2. Non-tenure-track faculty as ‘second-class citizens.’ At the Academic Leadership Development Workshop and in other discussions, non-tenure-track faculty members often note that they feel they are treated by colleagues and by the university at large as less than full faculty members. This treatment includes a feeling of being excluded from the main currents of departmental academic life and from departmental governance, as well as feelings of isolation and of lack of interaction with, and mentoring from, senior departmental colleagues.
  3. Lack of defined standards for promotion. Some non-tenure-track faculty members feel that either the standards for promotion and salary increase are vaguely defined and inconsistently applied, or that there are no such standards at all. Here it is important to note that some non-tenure-track faculty regard their position as a stepping-stone to tenure-track faculty positions elsewhere, whereas others, for personal or career reasons, do not expect to seek such positions. Faculty in these different sorts of situation will require different sorts of mentoring.
  4. Lack of job security. Of course, non-tenure-track faculty can never have the same degree of job security as tenured faculty, although by the same token they are not subject to mandatory non-renewal of appointment at the end of a probationary period, as are tenure-track but not yet tenured faculty. Even in the context of the relative lack of job security, however, many non-tenure-track faculty, even those who have held their appointments for many years, feel that it is too easy to make the decision not to reappoint them, and that sometimes these decisions are not announced with a sufficient period of advance notice.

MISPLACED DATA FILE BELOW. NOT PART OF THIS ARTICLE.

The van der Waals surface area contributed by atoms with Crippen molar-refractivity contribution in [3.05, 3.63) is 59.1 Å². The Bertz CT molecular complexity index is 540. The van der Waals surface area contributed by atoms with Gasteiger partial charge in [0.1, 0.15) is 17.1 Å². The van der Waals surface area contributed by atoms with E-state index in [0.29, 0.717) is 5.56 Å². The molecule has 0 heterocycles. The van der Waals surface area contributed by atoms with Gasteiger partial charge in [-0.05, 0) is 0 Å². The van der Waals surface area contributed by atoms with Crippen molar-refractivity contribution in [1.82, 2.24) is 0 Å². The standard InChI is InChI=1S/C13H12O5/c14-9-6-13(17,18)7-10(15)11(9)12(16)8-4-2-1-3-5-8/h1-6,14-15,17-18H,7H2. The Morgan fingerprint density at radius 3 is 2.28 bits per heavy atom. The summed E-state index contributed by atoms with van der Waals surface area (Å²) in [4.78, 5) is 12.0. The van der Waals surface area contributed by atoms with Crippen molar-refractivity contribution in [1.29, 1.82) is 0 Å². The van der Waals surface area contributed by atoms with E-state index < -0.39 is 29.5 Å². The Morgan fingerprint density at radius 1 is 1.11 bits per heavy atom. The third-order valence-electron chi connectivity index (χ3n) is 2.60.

5. Differences in benefits treatment. I have noted above some of the differences in benefits treatment. It is worth noting the special difficulties which research faculty face in this regard; for them, ‘full-time’ is defined as a twelve-month period of full effort and time, whereas teaching faculty count as full-time on the basis of completing a nine-month period of full effort and time.
  6. Use of part-time faculty who must also work elsewhere. This has been anointed the ‘freeway flyer’ problem. Many faculty who teach one or two courses at USC will also have to teach at the same time at one or more other institutions, simply so as to cobble together a minimal living. This causes many coordination problems and much stress for the faculty member, and it is widely thought to adversely affect the quality of instruction delivered to the students.


The issues noted above are all well-known, and they are not unique to USC. Many concerned faculty and administrators have explored ways to address them, and remain committed to eliminating or at least mitigating them. These are large issues, which go to the heart of the academic enterprise at USC, and we all have a stake in them. I invite you to join in the effort; I would be most happy to receive comments, suggestions, and advice as the Committee on non-tenure-track faculty begins its work.